Figure 4: Kanizsa & Varin False Squares.

Figure 5: Kopfermann Diagram.

The interpretive nature of sight and the quickness in which the brain makes its interpretations should startle us. It demonstrates how knowing and meaning can just as quickly be structured from what we think we see (interpret as seen) rather than from what is before us. Magicians’ illusions are a prime example. When we misinterpret visual data, we misthink. What we think we see, how we interpret visual information from our retina, is the first thinking that shapes our knowing and has great epistemic consequences. Structuring ways of looking and designing interfaces for our digital artifacts which recognise that visual data is interpreted and what we see constructed is an important part of the epistemic question raised by 3D renderings, and significant for 2D images of artifacts as well.

For a page as intricately designed as the St Chad Gospels’ cross-carpet page—the page consisting of an intricate weave of dogs and birds, their bodies forming twisted knots of interlace, some strands a mere three pixels wide—any additional visual information to clue the brain toward parsing the visual data is beneficial. This page would offer an intriguing experiment, with two groups working to discover various obscure details and overall patterns on the page, one using interactive 3D renderings and one using 2D images. Examining eye movement and times required for the various tasks would supply useful information for the development of 2D and 3D interfaces for viewing digital versions of cultural heritage artifacts.

3. Epistemic Features of a 3D Interface

Until I can organise the aforementioned experiment, let me discus the features and scholarly tools that I have included as part of the 3D gallery and interface for viewing the 3D renderings of the St Chad Gospels. They include the ability to generate a URL for the exact position that a 3D image is manipulated into, one that can be saved, sent to a colleague, or used as a citation; zoom in and out, the resolution a healthy 4096 x 4096; measure any feature on a page using placement pins, allowing a measurement to be a line or polygon (taking up to seven different measurements, using seven different colors for the placement pins); save a measurement or measurements and the position of a 3D image with a note as an open-access annotation that can be reloaded any time; and manipulate a 3D rendering by panning the camera or performing an alt + left click to make any point on a 3D rendering an epicenter around which to rotate an image. I will focus my discussion on this last feature, as it has the most significant epistemic implications for interacting with the 3D images and looking. The other tools have more obvious scholarly functions, like the measurement tool, which can be used by a scholar (or conservator) to measure any feature of a page, including holes in the vellum to track in the future whether or not they are increasing in size and need special care.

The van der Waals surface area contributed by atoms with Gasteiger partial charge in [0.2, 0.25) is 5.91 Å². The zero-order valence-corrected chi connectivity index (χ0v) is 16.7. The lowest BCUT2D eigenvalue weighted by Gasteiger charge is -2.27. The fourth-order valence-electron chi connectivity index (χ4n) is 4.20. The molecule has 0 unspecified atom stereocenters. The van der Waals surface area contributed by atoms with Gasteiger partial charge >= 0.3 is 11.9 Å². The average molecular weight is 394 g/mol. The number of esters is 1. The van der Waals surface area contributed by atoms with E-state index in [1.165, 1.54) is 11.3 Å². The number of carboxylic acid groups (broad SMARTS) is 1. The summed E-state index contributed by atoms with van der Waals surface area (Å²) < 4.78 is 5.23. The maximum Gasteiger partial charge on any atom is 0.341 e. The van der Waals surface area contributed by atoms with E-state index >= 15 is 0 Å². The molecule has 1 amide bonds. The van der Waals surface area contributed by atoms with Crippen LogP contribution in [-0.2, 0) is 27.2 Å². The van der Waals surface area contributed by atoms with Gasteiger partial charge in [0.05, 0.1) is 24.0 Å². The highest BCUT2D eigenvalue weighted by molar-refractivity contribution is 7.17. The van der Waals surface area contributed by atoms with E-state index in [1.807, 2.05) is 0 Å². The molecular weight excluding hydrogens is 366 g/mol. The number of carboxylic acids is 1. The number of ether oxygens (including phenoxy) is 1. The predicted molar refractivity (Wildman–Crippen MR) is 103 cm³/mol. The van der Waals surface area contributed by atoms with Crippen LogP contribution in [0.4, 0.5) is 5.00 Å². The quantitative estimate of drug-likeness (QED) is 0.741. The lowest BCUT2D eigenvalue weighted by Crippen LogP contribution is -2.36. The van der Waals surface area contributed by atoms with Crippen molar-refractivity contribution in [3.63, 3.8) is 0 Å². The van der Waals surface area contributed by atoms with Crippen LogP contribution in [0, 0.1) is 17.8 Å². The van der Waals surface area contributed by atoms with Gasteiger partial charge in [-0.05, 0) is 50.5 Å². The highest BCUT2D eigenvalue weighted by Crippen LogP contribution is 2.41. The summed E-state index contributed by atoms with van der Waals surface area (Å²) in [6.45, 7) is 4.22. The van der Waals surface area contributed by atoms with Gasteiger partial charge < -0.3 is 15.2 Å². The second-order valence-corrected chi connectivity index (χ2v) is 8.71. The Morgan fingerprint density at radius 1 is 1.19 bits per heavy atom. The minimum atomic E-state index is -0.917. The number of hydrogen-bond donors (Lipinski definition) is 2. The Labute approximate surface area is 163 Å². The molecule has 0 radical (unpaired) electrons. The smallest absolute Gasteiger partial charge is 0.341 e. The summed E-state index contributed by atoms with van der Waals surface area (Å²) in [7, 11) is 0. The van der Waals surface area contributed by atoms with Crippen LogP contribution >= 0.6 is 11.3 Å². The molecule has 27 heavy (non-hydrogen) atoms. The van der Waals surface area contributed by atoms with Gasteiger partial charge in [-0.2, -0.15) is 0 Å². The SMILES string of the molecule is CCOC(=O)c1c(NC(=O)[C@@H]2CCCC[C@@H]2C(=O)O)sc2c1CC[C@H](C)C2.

Epistemically, the viewing of a page changes when every point becomes an epicenter for looking. As a page is rotated, the eye suddenly radiates in the direction of the tilt or vanishing point, opening a new heuristic. Compared to 2D images, looking is remade. The page’s margin loses some of its significance as a starting point. A page is no longer anchored on one side, as it is by a manuscript’s binding, or shackled on all four sides, as it is incarnate as a 2D digital image. Instead, any feature that catches the eye or sparks curiosity becomes a point from which to begin an inquiry, the start for a series of rotations and turns that lead to knowing. A page is observed, discovered and comprehended from this point, and as the page is tilted and perspective changes, words, decorate and imagery are constructed and reconstructed within the field of vision. The brain accumulates a multitude of images, a collection of visual information, from which to process it’s knowing.

Interactive 3D renderings free scholars’ aesthetic experience to direct inquiry in a manner not nearly as readily available otherwise. While a physical manuscript enables looking across a page, it is awkward to manipulate yourself or a manuscript into positions to allow any point to be the origin (epicenter) for looking across, particularly for a large manuscript or one in delicate condition. Such looking places viewers in relation to a page in some regards similar to that of the artists or scribes who made it, who viewed the page as its execution unfolded, from every point touched by the brush or quill, the design radiating from it. As each point becomes an epicenter, in the interactive movement of the page, the changing perspective draws the eye to various aesthetic moments and allows the page’s grandeur to unfold in a sequence of altering shapes and perspective. The aesthetic experience of the page is made and remade and paths of inquiry are available for thought, reflection and knowing. This is the excess of 3D.